Chemical leak in Texas’ Six Flags blamed on filtration system

Chemical leak in Texas' Six Flags blamed on filtration system


A Texas water park says a chemical exposure that sent dozens of people to hospitals was caused by “improper installation” of a water filtration system.

Six Flags officials said Wednesday that a third-party service company improperly installed the system at Hurricane Harbor Splashtown, causing pool-sanitizing chemicals to be released in an outdoor kiddie pool area on July 17.

Emergency personnel vehicles are parked near the scene where people were being treated after chemical leak at Six Flags Hurricane Harbor Splashtown on July 17 in Spring, Texas.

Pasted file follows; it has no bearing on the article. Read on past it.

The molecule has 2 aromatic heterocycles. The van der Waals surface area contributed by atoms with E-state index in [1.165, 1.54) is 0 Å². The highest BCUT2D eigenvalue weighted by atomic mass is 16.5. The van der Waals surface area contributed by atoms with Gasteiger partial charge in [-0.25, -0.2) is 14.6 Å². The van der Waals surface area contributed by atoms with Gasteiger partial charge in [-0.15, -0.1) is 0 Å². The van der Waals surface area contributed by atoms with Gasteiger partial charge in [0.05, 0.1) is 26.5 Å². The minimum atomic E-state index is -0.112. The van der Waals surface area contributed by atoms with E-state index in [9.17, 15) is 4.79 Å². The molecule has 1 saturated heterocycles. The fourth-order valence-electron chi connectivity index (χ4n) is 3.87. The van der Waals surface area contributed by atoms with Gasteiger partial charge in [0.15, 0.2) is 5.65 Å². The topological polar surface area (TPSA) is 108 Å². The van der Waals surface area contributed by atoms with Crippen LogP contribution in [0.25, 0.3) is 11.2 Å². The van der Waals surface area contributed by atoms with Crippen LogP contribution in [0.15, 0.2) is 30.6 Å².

(Houston Chronicle/AP)

CHEMICAL LEAK AT SIX FLAGS WATER PARK IN TEXAS AFFECTS 65 PEOPLE, HAZMAT TEAM RESPONDS

“We have determined that the vapor release involved a low-level mixture of the pool-sanitizing chemicals which was discharged from the bottom of the pool through the water filtration system,” said Jason Freeman, Six Flags Vice President of Safety. “The vapor was well below any reportable quantity.”

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About 30 people were hospitalized as a result, and 200 people have joined a lawsuit against Six Flags, which owns the water park, the Houston Chronicle reported. Those who fell ill complained of headaches, vision problems, nausea, vomiting, dizziness and sore throats.

Six Flags did not identify the company that installed the system. The park was reopening to the public Thursday.



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